By November 20, 2013 Read More →

FDA’s Biggest Leap to Stop Obesity


Fast foods are the biggest sources of trans fat. Whether you only munch on few pieces of French fries or cut your double cheeseburger to half, you are still consuming whooping amounts of trans fats into your body as these foods are cooked using partially hydrogenated oils. Conversely, this oil is magical, creating a mouth watering appeal to its probable consumers, but FDA has finally decided to ban it. This is a very big reason to rejoice, and the following paragraphs will show you why.
What is trans fat?

It used to be that trans fat is considered the magic in every food from biscuits to burgers and pizzas as it enriches the foods’ flavor, enhances its texture, and lengthens its shelf life. It never fails to make every boring food taste amazing; thanks to the hydrogenation process used in creating this type of oil. Naturally, trans fat occurs in beef, lamb, and other dairy products, but only in small amounts. However, large amounts of it are found in processed foods, like your favorite fast foods. Despite its benefits, food experts have reported that trans fats are a big no-no as it can accumulate and clog in your arteries, leading to tons of cardiovascular diseases and other health problems including obesity. Because these are liquid oils that turn into solid fats in the arteries, this type of oil is dubbed as trans fats.
What are the foods that contain trans fat?

There are tons of foods that contain trans fat, and fast foods like burgers, French fries, pizzas, and deep fried chicken top notch in the list. Other foods include vegetable shortening, crackers, cereals, granola bars, margarine, salad dressings, chips, baked choices, frosting, coffee and even its creamer, snack foods, and various processed foods. All processed foods, canned foods, and preserved foods actually contain trans fat since these are all processed using partially hydrogenated oils for longer shelf life. Other examples include pizza dough, muffins, chocolate drink mixes, popcorn, vegetable shortening, and hard taco shells. Sadly, almost all mouth watering goodies contain trans fats.
Diseases Caused by Trans Fats

Cardiovascular Diseases – The arteries are the ones that get affected immediately by the presence of trans fats in your foods. They clog up in your heart’s veins, and cause thinning in the area. It also makes them unbendable, transforming them into solid-like structures, which are originally flexible and soft. Such transformation can leave no room for the heart to pump blood in and out of it properly. In this regard, the proper way of carrying blood to the different parts of the body is hampered, leading to its demise.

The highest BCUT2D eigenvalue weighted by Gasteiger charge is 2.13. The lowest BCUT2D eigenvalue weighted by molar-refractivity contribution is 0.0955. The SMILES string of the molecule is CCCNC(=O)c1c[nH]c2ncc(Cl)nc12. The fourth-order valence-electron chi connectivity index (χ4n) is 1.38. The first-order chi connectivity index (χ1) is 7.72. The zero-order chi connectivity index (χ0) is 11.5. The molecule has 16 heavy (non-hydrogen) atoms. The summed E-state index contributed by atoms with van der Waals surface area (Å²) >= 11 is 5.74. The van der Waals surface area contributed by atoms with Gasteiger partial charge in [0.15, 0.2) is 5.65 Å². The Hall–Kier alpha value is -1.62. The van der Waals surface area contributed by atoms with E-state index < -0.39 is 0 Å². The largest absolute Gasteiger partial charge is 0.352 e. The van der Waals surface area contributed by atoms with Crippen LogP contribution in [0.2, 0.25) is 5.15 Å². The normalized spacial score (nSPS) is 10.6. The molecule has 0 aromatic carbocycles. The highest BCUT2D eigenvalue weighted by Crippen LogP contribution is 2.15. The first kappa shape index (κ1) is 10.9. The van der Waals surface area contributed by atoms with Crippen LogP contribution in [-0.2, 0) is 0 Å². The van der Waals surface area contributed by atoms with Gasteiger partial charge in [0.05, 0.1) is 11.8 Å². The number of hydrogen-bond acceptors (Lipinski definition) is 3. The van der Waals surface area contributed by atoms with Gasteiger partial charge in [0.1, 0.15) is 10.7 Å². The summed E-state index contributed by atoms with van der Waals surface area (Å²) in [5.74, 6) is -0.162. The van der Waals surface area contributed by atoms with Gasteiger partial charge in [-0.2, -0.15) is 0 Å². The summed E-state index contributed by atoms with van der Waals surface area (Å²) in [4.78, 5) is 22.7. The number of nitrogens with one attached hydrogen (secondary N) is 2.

High Blood Pressure – Firstly, high blood pressure is not a disease; it is a phenomenon in which the pressure of the blood passing through veins is doubled. Eating foods high in trans fat adds up stored fats in the walls of the arteries and veins all over the body, which stops them from doing their job well. High blood pressure creates a plethora of body woes including kidney failure, aneurysms, eye damage, and a lot more.

Obesity – This is one of the biggest reasons that FDA totally bans trans fat once and for all, and why it has been deemed as a bane in the society. Processed foods are mainly high in trans fats, and though they taste delicious, they tend to make you hungry easily because they’re just full of sugars. Constant consumption of these foods can add up stored fats, multiply fat cells in the body, and cause you to become obese. However, you can diminish such problem through regular exercises, but this still shouldn’t be a major part of one’s diet.

On the one hand, the health benefits of opting for zero-trans fats are aplenty. It keeps your heart pumping really well with your arteries and veins clean, and it also keeps the entire body parts function properly. If you continuously eat healthy foods, you feel healthier and you also look healthier. Meanwhile, there’s also what we call natural trans fats like those coming from beef, which should be grass fed cows.

With the big leap made by the FDA, they have estimated that at least 20,000 cardiovascular related diseases and 7000 heart attacks will be diminished per year in the US. Surveys show that an average meal in New York is less than 2 grams of the amount of trans fat in its food compared to the times when the ban was not yet enacted. Conversely, it is very important to note that trans fat can actually add up in your diet. For example, a coffee stick has at least 1 gram of trans fat, but if you add creamer, that may add up to at least 3 grams of trans fat. Now that’s for your coffee alone. Hence, it is very important that you know how to read labels, so you will be aware on how much trans fat you are consuming per meal. The FDA has done their part. It’s now up to us on how to stay healthy.

Posted in: Food, News

About the Author:

A senior writer and editor of The Green Guide and a father of 3 kids (1 girl and 2 boys). Rob's special interests include geography, enviroment study and hiking. Rob has traveled to over 100 places in 30 different countries in the past three years. His exotic and fun experiences will be talked in his new book which is going to be published soon.

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